DIRECTED BY Andrea Arnold
STARS Kaya Scodelario, James Howson
Director Andrea Arnold takes the revisionist route with her adaptation of Wuthering Heights, refashioning the Emily Bronte chestnut to serve as a treatise on race as well as class. Her Heathcliff is a young black man (played by Solomon Glave and later James Howson) forced to deal with the prejudices of those around him, even as he pursues a tempestuous relationship with the doomed Catherine (Shannon Beer, then Kaya Scodelario).
Natalie Portman and Michael Fassbender were initially attached to this production that went through many hands, but once Arnold (best known for the art-house hit Fish Tank) became its guiding light, she jettisoned all professional actors (Portman and Fassbender were already long gone by then), made the pointed changes to the screenplay she co-wrote with Olivia Hetreed, and opted to go with newcomers. For the most part, the amateurs hold their own, although the first half of the picture — focusing on the younger versions of the lovers — is more potent and inventive than the second half, which becomes more rigid as it works overtime to follow the dictates of the source material.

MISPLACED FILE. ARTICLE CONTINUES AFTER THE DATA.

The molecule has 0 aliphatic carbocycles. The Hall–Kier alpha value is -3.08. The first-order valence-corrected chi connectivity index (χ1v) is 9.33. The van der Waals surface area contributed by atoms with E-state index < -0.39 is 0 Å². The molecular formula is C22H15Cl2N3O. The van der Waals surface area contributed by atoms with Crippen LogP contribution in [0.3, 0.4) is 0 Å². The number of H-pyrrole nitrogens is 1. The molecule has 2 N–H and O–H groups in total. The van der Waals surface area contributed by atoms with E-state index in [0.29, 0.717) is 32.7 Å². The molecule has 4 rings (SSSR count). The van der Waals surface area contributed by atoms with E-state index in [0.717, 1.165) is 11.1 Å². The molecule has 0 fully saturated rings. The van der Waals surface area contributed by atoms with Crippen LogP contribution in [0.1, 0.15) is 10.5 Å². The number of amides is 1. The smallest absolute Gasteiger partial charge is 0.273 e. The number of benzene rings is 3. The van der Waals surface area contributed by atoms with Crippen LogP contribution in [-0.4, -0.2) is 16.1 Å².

This won't replace the 1939 Laurence Olivier-Merle Oberon classic as the definitive screen take, but Arnold's atmospheric direction and the stunning camerawork by Robbie Ryan (who's already won several international awards for his lensing here) help counteract a certain degree of lethargy in a respectable retelling that fails to scale any new heights.